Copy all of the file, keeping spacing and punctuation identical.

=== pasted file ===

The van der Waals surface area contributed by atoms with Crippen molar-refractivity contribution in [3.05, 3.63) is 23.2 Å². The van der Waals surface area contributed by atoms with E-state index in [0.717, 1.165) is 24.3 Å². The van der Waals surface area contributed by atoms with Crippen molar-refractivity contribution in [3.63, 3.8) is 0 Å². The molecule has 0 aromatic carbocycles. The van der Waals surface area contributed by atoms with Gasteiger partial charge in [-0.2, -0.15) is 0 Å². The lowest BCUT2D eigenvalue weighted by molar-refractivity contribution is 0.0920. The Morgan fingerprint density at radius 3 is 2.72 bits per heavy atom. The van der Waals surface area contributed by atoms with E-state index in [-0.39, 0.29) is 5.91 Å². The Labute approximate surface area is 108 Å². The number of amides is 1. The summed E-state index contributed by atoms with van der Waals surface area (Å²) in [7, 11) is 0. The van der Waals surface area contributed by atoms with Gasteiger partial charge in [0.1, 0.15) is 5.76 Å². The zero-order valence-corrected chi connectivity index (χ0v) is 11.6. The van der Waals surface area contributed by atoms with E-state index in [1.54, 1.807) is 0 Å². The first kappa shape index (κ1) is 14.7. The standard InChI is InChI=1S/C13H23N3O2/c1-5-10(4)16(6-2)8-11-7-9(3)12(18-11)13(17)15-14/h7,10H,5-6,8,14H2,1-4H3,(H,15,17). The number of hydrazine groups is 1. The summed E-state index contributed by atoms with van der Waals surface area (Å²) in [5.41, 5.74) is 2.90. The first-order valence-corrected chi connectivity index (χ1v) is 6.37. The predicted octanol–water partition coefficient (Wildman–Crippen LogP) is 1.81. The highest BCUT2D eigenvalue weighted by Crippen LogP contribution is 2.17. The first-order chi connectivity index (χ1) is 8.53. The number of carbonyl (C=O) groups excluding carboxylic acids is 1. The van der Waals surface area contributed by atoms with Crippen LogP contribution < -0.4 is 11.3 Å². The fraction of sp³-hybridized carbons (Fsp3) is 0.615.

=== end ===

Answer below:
The van der Waals surface area contributed by atoms with Crippen molar-refractivity contribution in [3.05, 3.63) is 23.2 Å². The van der Waals surface area contributed by atoms with E-state index in [0.717, 1.165) is 24.3 Å². The van der Waals surface area contributed by atoms with Crippen molar-refractivity contribution in [3.63, 3.8) is 0 Å². The molecule has 0 aromatic carbocycles. The van der Waals surface area contributed by atoms with Gasteiger partial charge in [-0.2, -0.15) is 0 Å². The lowest BCUT2D eigenvalue weighted by molar-refractivity contribution is 0.0920. The Morgan fingerprint density at radius 3 is 2.72 bits per heavy atom. The van der Waals surface area contributed by atoms with E-state index in [-0.39, 0.29) is 5.91 Å². The Labute approximate surface area is 108 Å². The number of amides is 1. The summed E-state index contributed by atoms with van der Waals surface area (Å²) in [7, 11) is 0. The van der Waals surface area contributed by atoms with Gasteiger partial charge in [0.1, 0.15) is 5.76 Å². The zero-order valence-corrected chi connectivity index (χ0v) is 11.6. The van der Waals surface area contributed by atoms with E-state index in [1.54, 1.807) is 0 Å². The first kappa shape index (κ1) is 14.7. The standard InChI is InChI=1S/C13H23N3O2/c1-5-10(4)16(6-2)8-11-7-9(3)12(18-11)13(17)15-14/h7,10H,5-6,8,14H2,1-4H3,(H,15,17). The number of hydrazine groups is 1. The summed E-state index contributed by atoms with van der Waals surface area (Å²) in [5.41, 5.74) is 2.90. The first-order valence-corrected chi connectivity index (χ1v) is 6.37. The predicted octanol–water partition coefficient (Wildman–Crippen LogP) is 1.81. The highest BCUT2D eigenvalue weighted by Crippen LogP contribution is 2.17. The first-order chi connectivity index (χ1) is 8.53. The number of carbonyl (C=O) groups excluding carboxylic acids is 1. The van der Waals surface area contributed by atoms with Crippen LogP contribution < -0.4 is 11.3 Å². The fraction of sp³-hybridized carbons (Fsp3) is 0.615.